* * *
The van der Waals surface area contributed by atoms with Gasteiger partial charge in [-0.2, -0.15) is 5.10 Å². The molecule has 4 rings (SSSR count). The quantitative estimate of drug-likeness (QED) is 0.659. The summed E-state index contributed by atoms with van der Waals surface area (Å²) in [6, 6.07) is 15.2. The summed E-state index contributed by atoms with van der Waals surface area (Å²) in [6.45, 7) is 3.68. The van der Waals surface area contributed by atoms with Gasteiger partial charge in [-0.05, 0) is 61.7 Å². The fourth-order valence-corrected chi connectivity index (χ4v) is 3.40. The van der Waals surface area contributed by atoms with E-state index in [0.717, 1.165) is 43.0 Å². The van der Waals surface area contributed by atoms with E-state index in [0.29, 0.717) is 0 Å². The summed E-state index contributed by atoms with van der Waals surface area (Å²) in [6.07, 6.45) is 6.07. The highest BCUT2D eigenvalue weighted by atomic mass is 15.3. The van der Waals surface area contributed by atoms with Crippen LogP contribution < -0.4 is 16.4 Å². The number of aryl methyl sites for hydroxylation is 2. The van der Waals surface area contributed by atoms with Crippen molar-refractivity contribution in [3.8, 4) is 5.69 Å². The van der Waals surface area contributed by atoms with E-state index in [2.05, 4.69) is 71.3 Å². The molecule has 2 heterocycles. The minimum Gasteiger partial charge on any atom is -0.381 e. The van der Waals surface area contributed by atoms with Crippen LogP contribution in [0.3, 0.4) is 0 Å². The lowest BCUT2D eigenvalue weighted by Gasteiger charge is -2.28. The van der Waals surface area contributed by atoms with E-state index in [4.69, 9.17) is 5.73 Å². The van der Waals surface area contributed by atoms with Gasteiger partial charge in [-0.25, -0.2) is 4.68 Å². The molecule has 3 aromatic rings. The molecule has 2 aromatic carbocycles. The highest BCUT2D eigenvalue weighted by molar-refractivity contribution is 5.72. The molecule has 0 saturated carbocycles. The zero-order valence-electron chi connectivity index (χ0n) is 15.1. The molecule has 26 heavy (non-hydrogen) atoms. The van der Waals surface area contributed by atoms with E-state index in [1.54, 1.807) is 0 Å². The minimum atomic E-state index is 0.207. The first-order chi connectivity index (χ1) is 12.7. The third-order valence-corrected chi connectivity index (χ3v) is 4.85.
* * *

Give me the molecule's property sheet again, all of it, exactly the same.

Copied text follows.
The van der Waals surface area contributed by atoms with Gasteiger partial charge in [-0.2, -0.15) is 5.10 Å². The molecule has 4 rings (SSSR count). The quantitative estimate of drug-likeness (QED) is 0.659. The summed E-state index contributed by atoms with van der Waals surface area (Å²) in [6, 6.07) is 15.2. The summed E-state index contributed by atoms with van der Waals surface area (Å²) in [6.45, 7) is 3.68. The van der Waals surface area contributed by atoms with Gasteiger partial charge in [-0.05, 0) is 61.7 Å². The fourth-order valence-corrected chi connectivity index (χ4v) is 3.40. The van der Waals surface area contributed by atoms with E-state index in [0.717, 1.165) is 43.0 Å². The van der Waals surface area contributed by atoms with E-state index in [0.29, 0.717) is 0 Å². The summed E-state index contributed by atoms with van der Waals surface area (Å²) in [6.07, 6.45) is 6.07. The highest BCUT2D eigenvalue weighted by atomic mass is 15.3. The van der Waals surface area contributed by atoms with Crippen LogP contribution < -0.4 is 16.4 Å². The number of aryl methyl sites for hydroxylation is 2. The van der Waals surface area contributed by atoms with Crippen molar-refractivity contribution in [3.8, 4) is 5.69 Å². The van der Waals surface area contributed by atoms with E-state index in [2.05, 4.69) is 71.3 Å². The molecule has 2 heterocycles. The minimum Gasteiger partial charge on any atom is -0.381 e. The van der Waals surface area contributed by atoms with Crippen LogP contribution in [0.3, 0.4) is 0 Å². The lowest BCUT2D eigenvalue weighted by Gasteiger charge is -2.28. The van der Waals surface area contributed by atoms with E-state index in [4.69, 9.17) is 5.73 Å². The van der Waals surface area contributed by atoms with Gasteiger partial charge in [-0.25, -0.2) is 4.68 Å². The molecule has 3 aromatic rings. The molecule has 2 aromatic carbocycles. The highest BCUT2D eigenvalue weighted by molar-refractivity contribution is 5.72. The molecule has 0 saturated carbocycles. The zero-order valence-electron chi connectivity index (χ0n) is 15.1. The molecule has 26 heavy (non-hydrogen) atoms. The van der Waals surface area contributed by atoms with E-state index in [1.54, 1.807) is 0 Å². The minimum atomic E-state index is 0.207. The first-order chi connectivity index (χ1) is 12.7. The third-order valence-corrected chi connectivity index (χ3v) is 4.85.